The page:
American Debate; The Land and Slavery Question, 1607-1860

American Debate; The Land and Slavery Question, 1607-1860

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This historic book may have numerous typos and missing text. Purchasers can download a free scanned copy of the original book (without typos) from the publisher. Not indexed. Not illustrated. 1916 edition. Excerpt: ...we reproach Great Britain. If the citizens of these Territories come here with provisions establishing slavery, I am for admitting them, for then it will be their own work. See page 163. Senator Clay closed with a reiteration of his view that slavery did not exist in these Territories, but he did not argue the question. Senator Davis charged him, therefore, with "firing a volley of blank cartridges" in order that he might "come up under cover of the smoke and make a charge upon us before we saw him." The Senator has set up his own cob-house to show how skilfully he could knock it down. It is no fabric of mine. Nevertheless we are willing to compromise on slave territory south of the Compromise line, and free territory north of it. This was in accord with the spirit if not the letter of the original Compromise. It is the effect and not the form that we should consider in this crisis. The question cannot be left open after what has been said to-day. What matters it whether slavery be excluded under Mexican law or by the operation or inoperation of Congressional law? The effect is the same, and it is unjust to the South, whose equality with the North was intended to be secured by the Missouri Compromise. Senator Calhoun said that anti-slavery agitation had reached a point where it endangered the Union. This was not, as claimed, the work of disappointed politicians who saw in it a chance to retrieve their fortunes. On the contrary party ties caused all the politicians to desire to repress the agitation. It was the people, North and South, who were wrought up on the question. The South sincerely believes that, as things are now, it cannot, consistently with honor and safety, remain in the Union. On February 5 the debate more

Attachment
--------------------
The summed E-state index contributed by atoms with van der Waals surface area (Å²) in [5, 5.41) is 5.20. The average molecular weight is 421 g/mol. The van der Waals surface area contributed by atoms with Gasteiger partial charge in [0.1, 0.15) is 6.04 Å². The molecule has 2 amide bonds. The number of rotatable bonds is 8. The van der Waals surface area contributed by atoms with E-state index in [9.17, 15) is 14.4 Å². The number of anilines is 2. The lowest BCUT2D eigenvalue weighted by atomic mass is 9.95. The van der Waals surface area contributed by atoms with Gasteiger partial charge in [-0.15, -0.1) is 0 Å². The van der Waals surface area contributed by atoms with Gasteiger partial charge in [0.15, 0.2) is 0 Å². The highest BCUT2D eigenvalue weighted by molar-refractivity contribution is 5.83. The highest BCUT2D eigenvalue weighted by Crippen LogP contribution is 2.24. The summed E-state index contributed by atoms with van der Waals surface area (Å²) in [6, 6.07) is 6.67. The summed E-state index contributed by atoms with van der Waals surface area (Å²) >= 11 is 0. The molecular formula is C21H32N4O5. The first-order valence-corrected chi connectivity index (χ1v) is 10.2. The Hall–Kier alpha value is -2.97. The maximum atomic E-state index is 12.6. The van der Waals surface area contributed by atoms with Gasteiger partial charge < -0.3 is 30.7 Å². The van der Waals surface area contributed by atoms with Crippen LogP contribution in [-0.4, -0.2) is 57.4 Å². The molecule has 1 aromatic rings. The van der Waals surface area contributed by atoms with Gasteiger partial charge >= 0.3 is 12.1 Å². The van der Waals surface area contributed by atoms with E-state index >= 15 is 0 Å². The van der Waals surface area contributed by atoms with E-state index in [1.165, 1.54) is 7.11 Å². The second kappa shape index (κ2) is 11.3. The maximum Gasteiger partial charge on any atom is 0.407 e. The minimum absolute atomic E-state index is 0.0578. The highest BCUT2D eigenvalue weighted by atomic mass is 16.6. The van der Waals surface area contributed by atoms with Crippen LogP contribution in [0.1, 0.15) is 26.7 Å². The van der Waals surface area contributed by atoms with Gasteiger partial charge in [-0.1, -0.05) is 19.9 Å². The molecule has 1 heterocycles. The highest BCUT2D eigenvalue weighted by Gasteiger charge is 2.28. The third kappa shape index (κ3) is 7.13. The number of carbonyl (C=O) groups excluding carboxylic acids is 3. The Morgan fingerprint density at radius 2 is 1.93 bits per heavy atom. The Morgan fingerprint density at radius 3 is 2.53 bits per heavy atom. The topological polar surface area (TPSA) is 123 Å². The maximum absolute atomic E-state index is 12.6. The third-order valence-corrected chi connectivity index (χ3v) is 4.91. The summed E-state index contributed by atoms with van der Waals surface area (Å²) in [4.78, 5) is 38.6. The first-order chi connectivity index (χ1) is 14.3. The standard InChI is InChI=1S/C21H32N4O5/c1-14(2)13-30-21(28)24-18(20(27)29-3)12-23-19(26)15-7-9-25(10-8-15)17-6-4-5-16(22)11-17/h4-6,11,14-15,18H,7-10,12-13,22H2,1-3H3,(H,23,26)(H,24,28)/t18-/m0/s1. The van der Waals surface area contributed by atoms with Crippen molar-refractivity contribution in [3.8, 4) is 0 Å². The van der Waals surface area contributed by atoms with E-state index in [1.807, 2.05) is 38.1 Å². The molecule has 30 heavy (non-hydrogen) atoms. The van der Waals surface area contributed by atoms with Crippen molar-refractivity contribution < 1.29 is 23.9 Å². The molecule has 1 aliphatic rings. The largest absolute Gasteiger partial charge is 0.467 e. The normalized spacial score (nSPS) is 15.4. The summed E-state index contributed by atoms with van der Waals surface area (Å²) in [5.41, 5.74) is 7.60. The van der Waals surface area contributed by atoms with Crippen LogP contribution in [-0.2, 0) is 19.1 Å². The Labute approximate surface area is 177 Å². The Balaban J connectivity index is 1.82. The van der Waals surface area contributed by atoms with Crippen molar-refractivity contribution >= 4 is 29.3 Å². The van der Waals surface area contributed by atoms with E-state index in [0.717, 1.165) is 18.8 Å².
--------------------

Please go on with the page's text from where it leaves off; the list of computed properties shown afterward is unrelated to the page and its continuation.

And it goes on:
Product details

  • Paperback | 142 pages
  • 189 x 246 x 8mm | 268g
  • Miami Fl, United States
  • English
  • black & white illustrations
  • 1236650948
  • 9781236650948